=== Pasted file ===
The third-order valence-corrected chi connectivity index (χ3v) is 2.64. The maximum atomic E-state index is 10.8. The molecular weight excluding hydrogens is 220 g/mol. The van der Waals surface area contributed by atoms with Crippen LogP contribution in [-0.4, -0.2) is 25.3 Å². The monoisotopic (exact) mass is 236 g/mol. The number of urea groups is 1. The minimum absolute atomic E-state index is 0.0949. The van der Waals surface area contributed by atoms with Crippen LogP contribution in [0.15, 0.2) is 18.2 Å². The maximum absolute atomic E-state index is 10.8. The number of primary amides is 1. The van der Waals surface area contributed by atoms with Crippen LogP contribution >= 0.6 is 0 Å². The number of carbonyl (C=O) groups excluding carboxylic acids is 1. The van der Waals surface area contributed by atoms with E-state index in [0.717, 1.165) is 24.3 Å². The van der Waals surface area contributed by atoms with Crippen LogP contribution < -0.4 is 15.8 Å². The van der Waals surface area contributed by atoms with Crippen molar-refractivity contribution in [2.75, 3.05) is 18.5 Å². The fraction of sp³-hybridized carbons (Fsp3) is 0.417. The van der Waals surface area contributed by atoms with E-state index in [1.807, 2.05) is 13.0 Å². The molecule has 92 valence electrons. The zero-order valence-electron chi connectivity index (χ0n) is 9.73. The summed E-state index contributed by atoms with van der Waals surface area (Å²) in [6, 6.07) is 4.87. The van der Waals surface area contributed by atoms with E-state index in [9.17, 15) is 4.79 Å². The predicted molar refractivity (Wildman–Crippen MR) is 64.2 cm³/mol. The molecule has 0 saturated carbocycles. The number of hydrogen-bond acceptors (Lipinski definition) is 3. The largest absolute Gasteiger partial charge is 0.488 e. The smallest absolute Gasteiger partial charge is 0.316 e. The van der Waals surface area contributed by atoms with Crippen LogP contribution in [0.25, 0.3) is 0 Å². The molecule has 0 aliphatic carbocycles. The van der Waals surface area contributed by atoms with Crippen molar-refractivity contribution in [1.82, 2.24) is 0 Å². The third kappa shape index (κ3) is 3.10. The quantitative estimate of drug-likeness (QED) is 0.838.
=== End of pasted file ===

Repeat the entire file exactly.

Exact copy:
The third-order valence-corrected chi connectivity index (χ3v) is 2.64. The maximum atomic E-state index is 10.8. The molecular weight excluding hydrogens is 220 g/mol. The van der Waals surface area contributed by atoms with Crippen LogP contribution in [-0.4, -0.2) is 25.3 Å². The monoisotopic (exact) mass is 236 g/mol. The number of urea groups is 1. The minimum absolute atomic E-state index is 0.0949. The van der Waals surface area contributed by atoms with Crippen LogP contribution in [0.15, 0.2) is 18.2 Å². The maximum absolute atomic E-state index is 10.8. The number of primary amides is 1. The van der Waals surface area contributed by atoms with Crippen LogP contribution >= 0.6 is 0 Å². The number of carbonyl (C=O) groups excluding carboxylic acids is 1. The van der Waals surface area contributed by atoms with E-state index in [0.717, 1.165) is 24.3 Å². The van der Waals surface area contributed by atoms with Crippen LogP contribution < -0.4 is 15.8 Å². The van der Waals surface area contributed by atoms with Crippen molar-refractivity contribution in [2.75, 3.05) is 18.5 Å². The fraction of sp³-hybridized carbons (Fsp3) is 0.417. The van der Waals surface area contributed by atoms with E-state index in [1.807, 2.05) is 13.0 Å². The molecule has 92 valence electrons. The zero-order valence-electron chi connectivity index (χ0n) is 9.73. The summed E-state index contributed by atoms with van der Waals surface area (Å²) in [6, 6.07) is 4.87. The van der Waals surface area contributed by atoms with E-state index in [9.17, 15) is 4.79 Å². The predicted molar refractivity (Wildman–Crippen MR) is 64.2 cm³/mol. The molecule has 0 saturated carbocycles. The number of hydrogen-bond acceptors (Lipinski definition) is 3. The largest absolute Gasteiger partial charge is 0.488 e. The smallest absolute Gasteiger partial charge is 0.316 e. The van der Waals surface area contributed by atoms with Crippen LogP contribution in [0.25, 0.3) is 0 Å². The molecule has 0 aliphatic carbocycles. The van der Waals surface area contributed by atoms with Crippen molar-refractivity contribution in [1.82, 2.24) is 0 Å². The third kappa shape index (κ3) is 3.10. The quantitative estimate of drug-likeness (QED) is 0.838.